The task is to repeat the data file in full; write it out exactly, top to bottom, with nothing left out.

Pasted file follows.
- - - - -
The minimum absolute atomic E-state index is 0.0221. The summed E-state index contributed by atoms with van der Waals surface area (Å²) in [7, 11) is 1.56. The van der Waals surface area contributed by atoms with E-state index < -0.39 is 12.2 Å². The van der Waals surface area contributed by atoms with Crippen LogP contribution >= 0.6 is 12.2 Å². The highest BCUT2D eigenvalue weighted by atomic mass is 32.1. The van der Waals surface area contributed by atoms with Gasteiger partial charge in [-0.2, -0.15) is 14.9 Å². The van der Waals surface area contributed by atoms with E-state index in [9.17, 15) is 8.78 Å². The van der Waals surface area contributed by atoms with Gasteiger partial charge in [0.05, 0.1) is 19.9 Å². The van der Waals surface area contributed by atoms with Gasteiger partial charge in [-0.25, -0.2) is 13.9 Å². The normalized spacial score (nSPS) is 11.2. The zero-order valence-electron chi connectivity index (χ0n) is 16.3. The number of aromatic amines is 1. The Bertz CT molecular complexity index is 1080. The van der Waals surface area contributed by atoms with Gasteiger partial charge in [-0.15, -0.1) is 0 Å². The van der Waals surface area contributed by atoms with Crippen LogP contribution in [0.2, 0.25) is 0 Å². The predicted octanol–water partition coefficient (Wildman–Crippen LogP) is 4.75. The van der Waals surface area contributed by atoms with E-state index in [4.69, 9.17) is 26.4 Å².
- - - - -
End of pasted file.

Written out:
The minimum absolute atomic E-state index is 0.0221. The summed E-state index contributed by atoms with van der Waals surface area (Å²) in [7, 11) is 1.56. The van der Waals surface area contributed by atoms with E-state index < -0.39 is 12.2 Å². The van der Waals surface area contributed by atoms with Crippen LogP contribution >= 0.6 is 12.2 Å². The highest BCUT2D eigenvalue weighted by atomic mass is 32.1. The van der Waals surface area contributed by atoms with Gasteiger partial charge in [-0.2, -0.15) is 14.9 Å². The van der Waals surface area contributed by atoms with E-state index in [9.17, 15) is 8.78 Å². The van der Waals surface area contributed by atoms with Gasteiger partial charge in [0.05, 0.1) is 19.9 Å². The van der Waals surface area contributed by atoms with Gasteiger partial charge in [-0.25, -0.2) is 13.9 Å². The normalized spacial score (nSPS) is 11.2. The zero-order valence-electron chi connectivity index (χ0n) is 16.3. The number of aromatic amines is 1. The Bertz CT molecular complexity index is 1080. The van der Waals surface area contributed by atoms with Gasteiger partial charge in [-0.15, -0.1) is 0 Å². The van der Waals surface area contributed by atoms with Crippen LogP contribution in [0.2, 0.25) is 0 Å². The predicted octanol–water partition coefficient (Wildman–Crippen LogP) is 4.75. The van der Waals surface area contributed by atoms with E-state index in [4.69, 9.17) is 26.4 Å².